The Song of Troilus traces the origins of modern authorship in the formal experimentation of medieval writers. Thomas C. Stillinger analyzes a sequence of narrative books that are in some way constructed around lyric poems: Dante's Vita Nuova, Bocaccio's Filostrato, and Chaucer's Troilus and Criseyde. The shared aim of these texts, he argues, is to imagine and achieve an unprecedented auctoritas: a "lyric authority" that combines the expressive subjectivity of courtly love poetry with the impersonal authority of Biblical commentary. Each of the three establishes its own formal and intertextual dynamics; in complex and unexpected ways, the hierarchies of Latin learning are charged with erotic force, allowing the creation of a new vernacular Book of Love.
The Song of Troilus is a linked series of incisive close readings. Each chapter defines and investigates a range of philological, intertextual, and theoretical problems; in addition to explicating his three principal texts, Stillinger offers important insights into a range of medieval traditions, from Psalm commentary to Trojan historiography to Ricardian political satire. At the same time, The Song of Troilus is a sophisticated narrative of cultural change and a searching meditation on history, desire, and writing.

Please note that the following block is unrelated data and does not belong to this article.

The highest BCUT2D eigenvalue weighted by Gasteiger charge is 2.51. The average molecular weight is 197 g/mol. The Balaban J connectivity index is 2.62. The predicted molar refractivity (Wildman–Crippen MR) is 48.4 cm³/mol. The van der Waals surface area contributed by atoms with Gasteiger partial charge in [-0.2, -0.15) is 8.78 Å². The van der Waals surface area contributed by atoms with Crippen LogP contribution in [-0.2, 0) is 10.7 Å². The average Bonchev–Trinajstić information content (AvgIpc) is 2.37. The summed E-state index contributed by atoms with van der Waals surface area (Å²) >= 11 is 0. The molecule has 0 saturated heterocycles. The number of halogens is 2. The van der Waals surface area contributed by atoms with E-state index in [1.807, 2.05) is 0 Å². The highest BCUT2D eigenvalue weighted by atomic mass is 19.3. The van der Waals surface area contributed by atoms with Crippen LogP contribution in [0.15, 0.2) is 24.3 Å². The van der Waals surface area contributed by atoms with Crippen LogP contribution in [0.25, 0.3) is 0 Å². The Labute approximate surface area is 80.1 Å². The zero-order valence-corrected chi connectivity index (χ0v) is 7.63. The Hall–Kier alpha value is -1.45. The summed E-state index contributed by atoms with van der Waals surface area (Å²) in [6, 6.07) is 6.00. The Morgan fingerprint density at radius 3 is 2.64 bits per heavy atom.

The Song of Troilus is an original and highly readable study of three major medieval texts; it will be of compelling interest to students and scholars of medieval literature, and to all those exploring the history of authorship and the implications of literary form.